A Public Relations Podcast with:
The Financial Soulmate®
Numbers, budgeting and forecasting are not normally the natural domain for PR professionals. However, if you’ve ever worked in an agency there is one thing we certainly know well – timesheets. But is filling out timesheets and billing our services at an hourly rate devaluing the work we do as a profession?
In this Smoke Signals podcast with Paul Cheal, I speak about a different approach to pricing: Value-Based Pricing.
Smoke Signal Episode 14
Timesheets are not unique to public relations. They are used by lawyers, accountants and management consultants just to name a few. However, where we fall down in MarComms is we are generally not left brain enough to record our hours properly and take them seriously. But if this is the way we sell ourselves then it is very serious.
Re-read the KMint blog on Value Based Pricing that explores: what is the ultimate value of a piece of work for a client. It is about looking at what I am giving not what I am going to do and how long it will take. Instead of tracking hours or widgets you are tracking deliverables.
Timesheets are not necessarily broken, they just need to be managed with respect. The reliance on timesheets also hides the facts there are many other modes of pricing: time, commission, mark up, and Value Based Pricing would be another.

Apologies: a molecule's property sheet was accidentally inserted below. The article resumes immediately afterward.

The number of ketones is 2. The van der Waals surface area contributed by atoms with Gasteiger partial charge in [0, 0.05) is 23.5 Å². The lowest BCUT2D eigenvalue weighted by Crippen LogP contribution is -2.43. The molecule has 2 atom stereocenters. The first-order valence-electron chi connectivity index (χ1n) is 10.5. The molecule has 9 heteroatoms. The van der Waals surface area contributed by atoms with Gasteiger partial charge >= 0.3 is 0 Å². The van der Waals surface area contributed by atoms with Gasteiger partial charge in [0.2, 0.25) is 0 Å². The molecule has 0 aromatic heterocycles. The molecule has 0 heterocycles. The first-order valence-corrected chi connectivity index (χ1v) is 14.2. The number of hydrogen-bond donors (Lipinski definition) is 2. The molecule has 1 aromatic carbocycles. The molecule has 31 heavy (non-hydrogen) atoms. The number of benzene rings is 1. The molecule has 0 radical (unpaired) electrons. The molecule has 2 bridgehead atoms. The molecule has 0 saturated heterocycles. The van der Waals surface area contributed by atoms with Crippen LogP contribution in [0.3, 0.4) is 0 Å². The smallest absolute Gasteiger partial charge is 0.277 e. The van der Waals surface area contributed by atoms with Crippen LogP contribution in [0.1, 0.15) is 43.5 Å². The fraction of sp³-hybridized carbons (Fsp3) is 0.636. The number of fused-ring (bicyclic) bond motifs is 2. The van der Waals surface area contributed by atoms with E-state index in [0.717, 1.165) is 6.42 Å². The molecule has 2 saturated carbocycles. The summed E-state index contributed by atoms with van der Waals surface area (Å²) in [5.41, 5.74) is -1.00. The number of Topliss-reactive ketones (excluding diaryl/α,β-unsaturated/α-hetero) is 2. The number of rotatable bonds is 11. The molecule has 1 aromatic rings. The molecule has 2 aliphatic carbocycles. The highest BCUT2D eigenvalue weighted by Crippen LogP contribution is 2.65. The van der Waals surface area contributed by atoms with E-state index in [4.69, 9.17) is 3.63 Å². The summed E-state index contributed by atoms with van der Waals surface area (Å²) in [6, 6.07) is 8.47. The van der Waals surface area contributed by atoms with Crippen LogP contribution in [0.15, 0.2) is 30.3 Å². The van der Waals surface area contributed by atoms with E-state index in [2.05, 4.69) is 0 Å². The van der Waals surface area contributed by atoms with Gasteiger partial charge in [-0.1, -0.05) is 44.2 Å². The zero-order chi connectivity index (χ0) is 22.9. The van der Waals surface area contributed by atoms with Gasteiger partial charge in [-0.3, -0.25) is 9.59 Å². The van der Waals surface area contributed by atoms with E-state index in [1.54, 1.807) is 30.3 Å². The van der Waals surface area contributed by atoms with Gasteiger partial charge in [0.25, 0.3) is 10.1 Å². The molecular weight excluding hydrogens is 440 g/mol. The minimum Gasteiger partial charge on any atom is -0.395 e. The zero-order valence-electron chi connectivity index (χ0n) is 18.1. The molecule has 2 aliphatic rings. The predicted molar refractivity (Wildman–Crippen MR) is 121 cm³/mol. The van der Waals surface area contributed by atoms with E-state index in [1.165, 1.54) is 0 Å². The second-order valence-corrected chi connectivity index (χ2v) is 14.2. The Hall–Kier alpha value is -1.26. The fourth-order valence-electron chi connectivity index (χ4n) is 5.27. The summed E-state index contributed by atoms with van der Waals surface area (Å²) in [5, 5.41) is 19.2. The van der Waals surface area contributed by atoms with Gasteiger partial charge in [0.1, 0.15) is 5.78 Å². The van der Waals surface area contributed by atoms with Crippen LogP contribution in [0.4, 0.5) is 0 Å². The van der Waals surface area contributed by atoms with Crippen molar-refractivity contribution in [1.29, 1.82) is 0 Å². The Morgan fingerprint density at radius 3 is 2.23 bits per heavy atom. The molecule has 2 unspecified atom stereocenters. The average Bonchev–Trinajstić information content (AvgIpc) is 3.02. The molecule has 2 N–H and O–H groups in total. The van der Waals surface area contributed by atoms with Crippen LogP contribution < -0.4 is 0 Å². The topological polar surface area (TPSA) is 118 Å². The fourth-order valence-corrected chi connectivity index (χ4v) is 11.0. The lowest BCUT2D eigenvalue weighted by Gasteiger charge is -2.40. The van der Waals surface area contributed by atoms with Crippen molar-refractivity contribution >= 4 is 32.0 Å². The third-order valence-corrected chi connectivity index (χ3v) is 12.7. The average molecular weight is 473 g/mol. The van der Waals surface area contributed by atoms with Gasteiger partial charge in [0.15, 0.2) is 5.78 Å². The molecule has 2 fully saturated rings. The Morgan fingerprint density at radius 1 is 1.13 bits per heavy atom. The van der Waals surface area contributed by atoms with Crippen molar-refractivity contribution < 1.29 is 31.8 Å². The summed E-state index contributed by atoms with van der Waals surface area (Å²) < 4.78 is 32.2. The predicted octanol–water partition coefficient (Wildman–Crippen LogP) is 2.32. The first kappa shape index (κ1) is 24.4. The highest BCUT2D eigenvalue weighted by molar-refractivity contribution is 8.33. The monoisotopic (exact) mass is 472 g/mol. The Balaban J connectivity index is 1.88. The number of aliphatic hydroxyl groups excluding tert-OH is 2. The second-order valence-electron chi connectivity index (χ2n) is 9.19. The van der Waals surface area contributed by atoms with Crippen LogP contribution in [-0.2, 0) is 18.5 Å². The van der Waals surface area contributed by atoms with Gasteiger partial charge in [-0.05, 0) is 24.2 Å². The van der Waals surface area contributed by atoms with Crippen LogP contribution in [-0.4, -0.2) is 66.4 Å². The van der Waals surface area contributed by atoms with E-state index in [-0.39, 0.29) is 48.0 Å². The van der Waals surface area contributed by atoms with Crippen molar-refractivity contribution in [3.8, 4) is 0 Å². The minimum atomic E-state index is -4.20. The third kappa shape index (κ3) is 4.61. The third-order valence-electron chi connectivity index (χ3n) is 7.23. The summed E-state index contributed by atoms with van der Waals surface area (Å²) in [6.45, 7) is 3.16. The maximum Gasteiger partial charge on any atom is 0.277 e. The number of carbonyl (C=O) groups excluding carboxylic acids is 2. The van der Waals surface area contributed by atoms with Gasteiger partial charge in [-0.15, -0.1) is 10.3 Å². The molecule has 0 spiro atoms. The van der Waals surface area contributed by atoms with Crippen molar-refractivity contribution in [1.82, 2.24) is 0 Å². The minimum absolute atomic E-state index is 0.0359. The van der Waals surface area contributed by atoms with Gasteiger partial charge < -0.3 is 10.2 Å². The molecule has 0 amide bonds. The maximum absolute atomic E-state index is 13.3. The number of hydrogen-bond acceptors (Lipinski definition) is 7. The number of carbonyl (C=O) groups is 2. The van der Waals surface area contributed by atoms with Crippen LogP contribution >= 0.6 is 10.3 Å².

Value Based Pricing should cover your costs as well as recognise the value you are delivering to the client.
Here are 3 basic steps to implementing a Value Based Pricing approach:
- Decide you are going to give Value Based Pricing a go;
- Identify the metrics or targets that are meaningful for the client;
- Assign a value (a price) to those metrics (this will be based on what the will market bear, the value of the service to the client at that point in time, and your confidence).
Introducing a Value Based Pricing Policy has flow on effects across an agency, including: hiring from the top down, staffing up based on demand. This fits with the ‘uberisation’ of the workforce where talent moves more often and more freely. It becomes much more efficient to staff up from a strong pool of freelancers and that could be local or offshore resources. Although it has been around for a long time this is very much a new space for many agencies, who are learning to be more nibble with their resourcing plans. We are not going to see the end of timesheets, rather they should add and endorse the way we bill and ultimately make agencies more efficient and profitable.
As you listen, take note of these key points:
- We are talking about how a firm manages its most important asset – its people.
- How will you break the pattern of continuing to give more away and not valuing our deliverables.
- Price is about the return on the client’s investment and the business outcome – not what we do; but rather what we achieve.
- There are thousands of dollars a month left on the table, look for ways to bill that properly, or not spend not so long on the job if we have delivered what we promised.
- Every member of staff should understand the impact of poorly managed time, and the opportunity to assess and benefit from value-add to the client.